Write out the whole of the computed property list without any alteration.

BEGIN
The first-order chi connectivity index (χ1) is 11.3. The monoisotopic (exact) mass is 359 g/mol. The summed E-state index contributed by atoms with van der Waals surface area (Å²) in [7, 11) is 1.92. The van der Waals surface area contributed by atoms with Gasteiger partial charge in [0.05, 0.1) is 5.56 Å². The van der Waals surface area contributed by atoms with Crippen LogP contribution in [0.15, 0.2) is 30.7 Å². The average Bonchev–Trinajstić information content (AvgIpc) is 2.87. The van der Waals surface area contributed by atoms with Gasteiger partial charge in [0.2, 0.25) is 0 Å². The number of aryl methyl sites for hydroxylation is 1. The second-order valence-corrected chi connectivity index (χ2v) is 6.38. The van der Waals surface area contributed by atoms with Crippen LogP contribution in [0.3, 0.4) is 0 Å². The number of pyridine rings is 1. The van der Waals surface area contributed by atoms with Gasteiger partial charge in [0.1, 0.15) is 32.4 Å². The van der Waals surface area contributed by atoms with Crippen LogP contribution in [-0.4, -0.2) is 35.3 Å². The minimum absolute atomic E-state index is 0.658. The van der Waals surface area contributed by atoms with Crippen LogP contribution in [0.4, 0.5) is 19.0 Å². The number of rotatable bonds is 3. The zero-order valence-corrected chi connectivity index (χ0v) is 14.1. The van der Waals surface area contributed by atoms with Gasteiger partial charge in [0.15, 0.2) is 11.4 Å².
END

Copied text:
The first-order chi connectivity index (χ1) is 11.3. The monoisotopic (exact) mass is 359 g/mol. The summed E-state index contributed by atoms with van der Waals surface area (Å²) in [7, 11) is 1.92. The van der Waals surface area contributed by atoms with Gasteiger partial charge in [0.05, 0.1) is 5.56 Å². The van der Waals surface area contributed by atoms with Crippen LogP contribution in [0.15, 0.2) is 30.7 Å². The average Bonchev–Trinajstić information content (AvgIpc) is 2.87. The van der Waals surface area contributed by atoms with Gasteiger partial charge in [0.2, 0.25) is 0 Å². The number of aryl methyl sites for hydroxylation is 1. The second-order valence-corrected chi connectivity index (χ2v) is 6.38. The van der Waals surface area contributed by atoms with Crippen LogP contribution in [0.3, 0.4) is 0 Å². The number of pyridine rings is 1. The van der Waals surface area contributed by atoms with Gasteiger partial charge in [0.1, 0.15) is 32.4 Å². The van der Waals surface area contributed by atoms with Crippen LogP contribution in [-0.4, -0.2) is 35.3 Å². The minimum absolute atomic E-state index is 0.658. The van der Waals surface area contributed by atoms with Crippen LogP contribution in [0.4, 0.5) is 19.0 Å². The number of rotatable bonds is 3. The zero-order valence-corrected chi connectivity index (χ0v) is 14.1. The van der Waals surface area contributed by atoms with Gasteiger partial charge in [0.15, 0.2) is 11.4 Å².